We’re equally poised as we are garish beings, we pin every destination anticipate each milestone which sets us to the next, capturing the moments and excitements that never seem to last as long as every other normal time we endure, mundane. People don’t want to do the same exercises week in week out, they want the fun, different ones which they don’t find mundane. Ascertain the balance and value of excitement aside from the mundane, the benefits of simplicity as opposed to over-complicating an already over-complicated process, the basics are key, but they have to be progressed sooner or later.

 

So what if you do the same things every day? Does anyone else need to see that? Stay relevant or not at all. Prepping for this competition has made me realise just how much faster time flies when you have a set routine. I’m thinking this time last week I had this meal, I did this many reps and the next thing I know, another week rolls into one. Not having a routine is like constantly moving the goal posts, trying to do the same amount of work or even better with more food so you’d think more energy, but each means for one thing has a place for another. Don’t just follow the eating habits of everyone else with a bit of muscle to them or a significant following, what works for them may not work the same for you.

 

On that note, I’m about to dust the cobwebs off my camera and see whether it still works.

 

Thanks for all your support in the run up to this prep,

 

Jake

Dedication and Moderation

Fitness, Lifestyle, Special

Things that are difficult usually require some level of dedication. For those of you that have a life plan, aspirations for the future or simply own a list of things you’re in the process of ticking off, the first few goals you make are usually the easiest. Going back to getting comfortable being uncomfortable, your goals should be just the same, don’t stick to the easy stuff because it makes you feel good, spend time doing the things you know you need to work on or you probably never will. While daily feats are important for improving your confidence and providing you with enough momentum to make them habitual, satisfying the higher demand rather than the fine print will pose to surpass the sticking points or plateaus.

We know that body image standards have considerably increased and people are now looking at themselves in the mirror with more insecurities and less confidence with their bodies, it seems to be that inadequacy fuels more workouts than dedication ever will. The guilt tripping to get you there, phantom injuries to talk you out of it and justifiers rather than the means to stick to anything at all. Whether it’s an individual part to play or the current meet yourself half way outlook on all things body positivity, it is this over acceptance of bad habits which has made for moderation being yet another excuse to add to the list.

We observe influencers and the like set the standard for optimal living; look good, lead a ‘balanced’ lifestyle and let your hair down once in a while. This is great FOR THEM, and the premise is usually as resonant as it is applicable to the masses, but there lies the problem, satisfying an impressionable norm with relatable words and not the actions required. How many fitness personalities do you think break their diets, front their impeccable dedication and make you feel bad about yours? In the same regard how many portray an image which satisfies the norm of their followers before their own health and pressures to maintain an image for the sake of getting paid, in compliments or otherwise.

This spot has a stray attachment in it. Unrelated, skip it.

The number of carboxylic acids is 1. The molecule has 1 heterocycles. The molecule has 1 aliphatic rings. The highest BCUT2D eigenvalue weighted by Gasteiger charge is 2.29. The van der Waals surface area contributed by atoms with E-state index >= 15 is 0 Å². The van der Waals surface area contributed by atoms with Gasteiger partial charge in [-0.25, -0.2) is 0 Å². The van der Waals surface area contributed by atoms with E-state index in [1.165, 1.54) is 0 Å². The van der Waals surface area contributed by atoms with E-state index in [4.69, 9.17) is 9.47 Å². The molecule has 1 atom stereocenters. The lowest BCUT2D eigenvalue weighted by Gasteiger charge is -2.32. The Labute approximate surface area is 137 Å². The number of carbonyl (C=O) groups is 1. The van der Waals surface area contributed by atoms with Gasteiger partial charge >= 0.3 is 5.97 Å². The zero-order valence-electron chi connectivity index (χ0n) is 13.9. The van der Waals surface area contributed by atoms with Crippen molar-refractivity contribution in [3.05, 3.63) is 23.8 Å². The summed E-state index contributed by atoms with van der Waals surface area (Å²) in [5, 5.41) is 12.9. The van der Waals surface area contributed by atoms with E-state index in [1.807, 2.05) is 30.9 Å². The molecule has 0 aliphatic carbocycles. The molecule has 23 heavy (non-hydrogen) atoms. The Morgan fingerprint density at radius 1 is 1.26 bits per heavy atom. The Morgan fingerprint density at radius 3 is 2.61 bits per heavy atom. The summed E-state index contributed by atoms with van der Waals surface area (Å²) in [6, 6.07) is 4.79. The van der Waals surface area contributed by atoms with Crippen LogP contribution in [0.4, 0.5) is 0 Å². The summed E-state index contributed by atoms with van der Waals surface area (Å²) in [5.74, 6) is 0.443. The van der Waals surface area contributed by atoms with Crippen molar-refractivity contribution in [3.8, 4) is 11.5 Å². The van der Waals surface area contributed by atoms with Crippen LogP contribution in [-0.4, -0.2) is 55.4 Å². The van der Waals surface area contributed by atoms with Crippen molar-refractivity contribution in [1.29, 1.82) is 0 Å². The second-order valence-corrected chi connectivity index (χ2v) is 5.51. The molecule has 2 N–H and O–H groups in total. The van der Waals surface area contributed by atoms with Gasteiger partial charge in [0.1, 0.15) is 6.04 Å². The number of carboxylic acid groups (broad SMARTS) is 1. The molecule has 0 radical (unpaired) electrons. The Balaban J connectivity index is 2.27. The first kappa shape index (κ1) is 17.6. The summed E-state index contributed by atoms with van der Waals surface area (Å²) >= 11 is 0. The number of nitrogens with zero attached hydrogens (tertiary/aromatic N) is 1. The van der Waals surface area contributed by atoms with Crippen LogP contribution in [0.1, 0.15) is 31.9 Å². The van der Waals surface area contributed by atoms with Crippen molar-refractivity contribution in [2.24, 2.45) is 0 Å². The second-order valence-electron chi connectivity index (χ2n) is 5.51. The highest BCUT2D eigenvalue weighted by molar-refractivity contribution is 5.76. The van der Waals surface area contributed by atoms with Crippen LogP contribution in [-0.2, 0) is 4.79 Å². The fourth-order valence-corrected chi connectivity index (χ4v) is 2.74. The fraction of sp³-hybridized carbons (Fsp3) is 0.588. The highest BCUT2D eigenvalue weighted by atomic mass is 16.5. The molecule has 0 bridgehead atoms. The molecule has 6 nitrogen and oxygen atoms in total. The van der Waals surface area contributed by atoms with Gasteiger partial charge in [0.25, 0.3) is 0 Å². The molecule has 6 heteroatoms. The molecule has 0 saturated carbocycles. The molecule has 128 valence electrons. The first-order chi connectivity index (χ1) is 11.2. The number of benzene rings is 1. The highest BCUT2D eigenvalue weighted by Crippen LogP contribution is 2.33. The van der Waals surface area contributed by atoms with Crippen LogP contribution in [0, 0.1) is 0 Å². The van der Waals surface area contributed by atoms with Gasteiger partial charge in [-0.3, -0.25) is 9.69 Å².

Expectation and reality,

I personally adopted the ‘flexible lifestyle’ for a long time. I advertised that this was my reality, proudly, so that I could encourage others to do the same. Calories in, calories out, work hard play hard. Always letting myself and others justify that I can always make up for it tomorrow, one drink, one bad meal CANT be THAT bad for you. I enjoyed having balance; hard work during the week, not necessarily a blowout when things came around but certainly not things conducive to my dedication in the gym. I wanted everyone else to feel how I felt, content, that I could do both, but in my head ultimately I was neither out of shape nor in, to others maybe but not what I wanted for myself. It was only until years down the line I thought ‘hang on, for someone that trains as much as I do, I don’t look much different’ I frequently received compliments for being in shape although this didn’t do me any favours, confirming that what I was doing was working but not to the rate which I anticipated years before. I was probably known for being ‘that guy’ in college, like many others that was always eating chicken, drinking protein shakes and lifting weights any chance I could. I didn’t do it for any other reason besides betterment of myself and the fact that I enjoyed the feeling of improving my body with hard work.